Entrenched company cultures continue to be among the biggest hurdles for CDOs attempting a data-driven transformation of their companies.
Sara Brown explored the challenges facing CDOs in this article published by MIT-Sloan School:
Chief data officers are often leading a shift in strategy that affects deep-seated company culture and the way people think about and do their jobs. “How do you tell somebody that’s been doing their job for 25 years, off a gut feel, or off of a standard report, ‘We can probably make a better decision with data. We actually have to augment your decision, or you can do something else that’s valuable to the company.’ That’s a very hard conversation to have,” (Walmart CDO Bill) Groves said.
Organizations agree that they need to become data-driven to compete, (NewVantage Partners CEO Randy) Bean said, but that transformation is an ongoing process that happens in fits and starts and by trial and error — especially in legacy companies that have been in business for generations. “It’s a journey,” he said. “There are a number of cultural obstacles. Usually those obstacles have very little to do with enabling technologies and data enabling capabilities, and they have a lot to do with people and business processes and change management and cultural alignment.”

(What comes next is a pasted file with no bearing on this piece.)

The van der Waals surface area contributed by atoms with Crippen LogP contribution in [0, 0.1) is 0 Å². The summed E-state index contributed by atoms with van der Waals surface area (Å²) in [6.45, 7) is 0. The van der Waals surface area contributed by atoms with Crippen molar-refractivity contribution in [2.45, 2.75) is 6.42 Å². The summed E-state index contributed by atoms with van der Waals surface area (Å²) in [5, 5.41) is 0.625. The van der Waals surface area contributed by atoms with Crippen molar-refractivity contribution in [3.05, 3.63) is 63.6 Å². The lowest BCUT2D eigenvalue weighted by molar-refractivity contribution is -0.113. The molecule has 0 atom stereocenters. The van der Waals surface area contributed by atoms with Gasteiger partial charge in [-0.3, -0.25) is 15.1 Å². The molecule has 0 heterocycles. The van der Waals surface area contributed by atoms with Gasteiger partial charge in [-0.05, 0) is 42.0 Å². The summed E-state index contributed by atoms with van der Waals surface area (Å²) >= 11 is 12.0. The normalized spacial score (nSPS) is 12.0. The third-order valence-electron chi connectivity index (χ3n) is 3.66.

Data and analytics scare a lot of people, (Chase CDO Sandra) Nudelman pointed out. As a data officer, “there are people who are always going to be your fan, and work with you, and partner well. It’s about being accessible and inspiring the people who don’t want to that makes you then open up those opportunities to actually fix the things that are broken, or drive the impact you want to drive,” she said.
(Cigna CDO Gina) Papush outlined three tips for CDOs. “One, wear the business hat. Two, be a change agent,” she said. “We’re not here to maintain the status quo. I think what we do is fundamental in driving the business forward. “Three, don’t look for a recipe. You’ve got to do what’s right for your company. Every company is different.”